Tuesday, June 13, 2017

Should the community take over JSF.next or not?

JSF aka JavaServer Faces is a component based MVC framework that's part of Java EE and is one of the oldest Java MVC frameworks that's still supported and actively used (version 1.0 was released in 2004).

Over time, Java EE itself has grown considerably and as such the resources required to maintain and evolve Java EE have grown as well. Now Oracle has indicated at several occasions that it just doesn't have the resources required for this, and for most constituent specs of Java EE it can do at most small updates, but in other cases can't do any updates at all.

In order to lessen this immense burden on Oracle somewhat, the community has largely taken over for JSF 2.3 and Java EE Security API 1.0. The following graph (taken from a presentation by JSF spec lead Ed Burns) gives an indication:

The question is how to continue for JSF.next?

Since the community has largely taken over JSF already, should this perhaps be made more formal by actually letting the community (individual, foundation, or even representative small company) take the lead in developing the next version of JSF? In such scenario, the existing JSF versions (2.3 and before) and their respective TCKs would stay with Oracle, but JSF.next (i.e. JSF 2.4 or 3.0) would be fully specified, implemented and released by the community (OmniFaces in particular, with possibly the help of others).

Is a large and important spec such as JSF better off at a large and responsible, albeit resource constrained, organisation such as Oracle, or do you want OmniFaces to take over the spec lead role? If you want, you can cast a vote in the poll below or leave a comment:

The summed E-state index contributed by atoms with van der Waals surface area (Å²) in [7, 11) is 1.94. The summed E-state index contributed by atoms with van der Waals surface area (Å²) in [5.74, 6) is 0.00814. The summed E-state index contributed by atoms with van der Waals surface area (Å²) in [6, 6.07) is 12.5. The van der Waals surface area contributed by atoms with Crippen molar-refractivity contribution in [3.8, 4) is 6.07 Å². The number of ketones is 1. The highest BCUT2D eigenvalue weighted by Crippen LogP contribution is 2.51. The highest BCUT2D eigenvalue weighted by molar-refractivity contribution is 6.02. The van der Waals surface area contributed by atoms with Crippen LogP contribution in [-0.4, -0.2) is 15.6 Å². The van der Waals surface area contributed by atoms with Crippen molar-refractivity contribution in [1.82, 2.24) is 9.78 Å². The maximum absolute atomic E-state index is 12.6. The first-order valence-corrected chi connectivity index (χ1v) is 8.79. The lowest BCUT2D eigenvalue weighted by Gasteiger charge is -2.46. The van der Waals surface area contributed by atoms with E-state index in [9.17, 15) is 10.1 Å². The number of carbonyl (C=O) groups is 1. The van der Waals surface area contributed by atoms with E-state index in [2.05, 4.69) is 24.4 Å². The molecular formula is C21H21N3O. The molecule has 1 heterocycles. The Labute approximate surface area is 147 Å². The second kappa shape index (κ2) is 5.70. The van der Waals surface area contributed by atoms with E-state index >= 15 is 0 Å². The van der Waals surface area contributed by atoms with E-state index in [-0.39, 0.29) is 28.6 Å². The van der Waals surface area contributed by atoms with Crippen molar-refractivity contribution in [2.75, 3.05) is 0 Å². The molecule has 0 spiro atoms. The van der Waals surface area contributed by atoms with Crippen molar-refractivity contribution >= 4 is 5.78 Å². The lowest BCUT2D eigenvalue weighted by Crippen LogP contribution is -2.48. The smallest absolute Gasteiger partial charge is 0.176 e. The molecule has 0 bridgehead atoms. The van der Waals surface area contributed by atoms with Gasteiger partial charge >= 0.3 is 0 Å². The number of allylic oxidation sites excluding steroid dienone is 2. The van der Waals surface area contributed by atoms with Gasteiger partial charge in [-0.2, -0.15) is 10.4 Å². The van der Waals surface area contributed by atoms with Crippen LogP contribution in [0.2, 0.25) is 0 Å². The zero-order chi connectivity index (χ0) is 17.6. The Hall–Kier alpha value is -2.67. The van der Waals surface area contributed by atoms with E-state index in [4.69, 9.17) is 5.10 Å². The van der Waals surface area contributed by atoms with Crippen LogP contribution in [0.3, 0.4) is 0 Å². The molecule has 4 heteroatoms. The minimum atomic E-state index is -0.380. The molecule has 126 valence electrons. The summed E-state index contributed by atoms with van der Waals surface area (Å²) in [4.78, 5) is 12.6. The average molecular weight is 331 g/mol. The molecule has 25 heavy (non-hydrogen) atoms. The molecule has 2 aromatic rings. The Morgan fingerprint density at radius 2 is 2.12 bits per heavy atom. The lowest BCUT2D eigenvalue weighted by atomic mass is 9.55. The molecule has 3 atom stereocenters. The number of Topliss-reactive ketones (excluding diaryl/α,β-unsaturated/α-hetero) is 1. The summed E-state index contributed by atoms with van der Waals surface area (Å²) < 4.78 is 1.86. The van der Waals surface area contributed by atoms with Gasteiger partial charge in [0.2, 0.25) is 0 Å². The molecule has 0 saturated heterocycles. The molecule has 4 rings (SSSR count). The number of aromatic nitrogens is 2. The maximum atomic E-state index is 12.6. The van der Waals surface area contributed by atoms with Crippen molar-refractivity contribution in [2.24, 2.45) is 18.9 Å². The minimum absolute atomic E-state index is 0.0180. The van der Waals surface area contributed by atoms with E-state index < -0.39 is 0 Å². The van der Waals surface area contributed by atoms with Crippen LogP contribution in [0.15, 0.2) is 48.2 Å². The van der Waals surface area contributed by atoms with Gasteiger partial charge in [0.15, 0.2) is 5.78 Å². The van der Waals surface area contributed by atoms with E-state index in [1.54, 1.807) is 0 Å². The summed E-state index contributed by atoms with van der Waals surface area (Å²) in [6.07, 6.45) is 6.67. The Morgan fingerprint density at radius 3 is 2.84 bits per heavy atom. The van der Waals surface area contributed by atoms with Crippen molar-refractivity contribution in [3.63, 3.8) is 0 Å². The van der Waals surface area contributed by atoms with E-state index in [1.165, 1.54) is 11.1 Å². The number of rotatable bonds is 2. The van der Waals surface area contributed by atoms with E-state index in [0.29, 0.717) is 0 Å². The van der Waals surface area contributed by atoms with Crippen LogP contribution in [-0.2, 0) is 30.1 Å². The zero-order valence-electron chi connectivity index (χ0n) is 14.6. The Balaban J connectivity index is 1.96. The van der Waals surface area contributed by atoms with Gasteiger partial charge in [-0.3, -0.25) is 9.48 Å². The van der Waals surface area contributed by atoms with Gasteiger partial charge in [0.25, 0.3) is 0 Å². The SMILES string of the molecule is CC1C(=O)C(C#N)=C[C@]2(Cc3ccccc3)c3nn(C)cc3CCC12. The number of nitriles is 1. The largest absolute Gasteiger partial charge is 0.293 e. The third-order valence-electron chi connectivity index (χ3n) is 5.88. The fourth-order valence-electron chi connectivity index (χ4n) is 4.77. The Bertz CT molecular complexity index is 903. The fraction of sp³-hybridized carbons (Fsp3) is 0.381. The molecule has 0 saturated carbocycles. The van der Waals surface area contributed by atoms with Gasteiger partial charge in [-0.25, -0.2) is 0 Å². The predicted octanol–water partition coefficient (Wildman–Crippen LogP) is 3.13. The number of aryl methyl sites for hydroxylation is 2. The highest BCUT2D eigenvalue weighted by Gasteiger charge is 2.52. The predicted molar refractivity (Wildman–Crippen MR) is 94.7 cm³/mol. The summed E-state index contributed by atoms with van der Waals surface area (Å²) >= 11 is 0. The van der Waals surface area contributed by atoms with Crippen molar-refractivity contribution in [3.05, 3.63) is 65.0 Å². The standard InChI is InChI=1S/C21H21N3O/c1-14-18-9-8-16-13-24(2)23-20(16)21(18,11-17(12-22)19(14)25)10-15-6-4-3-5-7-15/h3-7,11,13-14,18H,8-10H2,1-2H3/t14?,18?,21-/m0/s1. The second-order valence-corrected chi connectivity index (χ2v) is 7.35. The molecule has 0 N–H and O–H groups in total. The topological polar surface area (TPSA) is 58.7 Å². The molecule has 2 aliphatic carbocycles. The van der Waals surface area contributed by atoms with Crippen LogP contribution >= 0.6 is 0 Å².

Do you want OmniFaces to take over the JSF spec lead role?

9 comments:

  1. Not sure if OmniFaces directly should take over the JSF spec lead BUT the community should do it of course!
    There are many well tested features in many projects which are worth to be included in the specs. The most of them are really small (e.g. a ClientWindowScoped ;))

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    1. Thanks for your comment Thomas. The number one priority would be that JSF continues and that the burden on Oracle is somewhat lessened, so that the resources that they do have can be applied to some of the other specs.

      If OmniFaces should not necessarily be the spec lead, who would you propose as potential candidate?

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    2. No idea, didn't thought about it - maybe there are other volunteers which would like to do that :) (But not me, i would just like to help in development :D)

      Who is responsible for this decision if the project can be switched over to the community?

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    3. >No idea, didn't thought about it - maybe there are other volunteers which would like to do that :)

      If there's anyone, please let them come forward ;) We did some brainstorming to think about who else may be qualified, but it's not that easy. It's a very specialised task.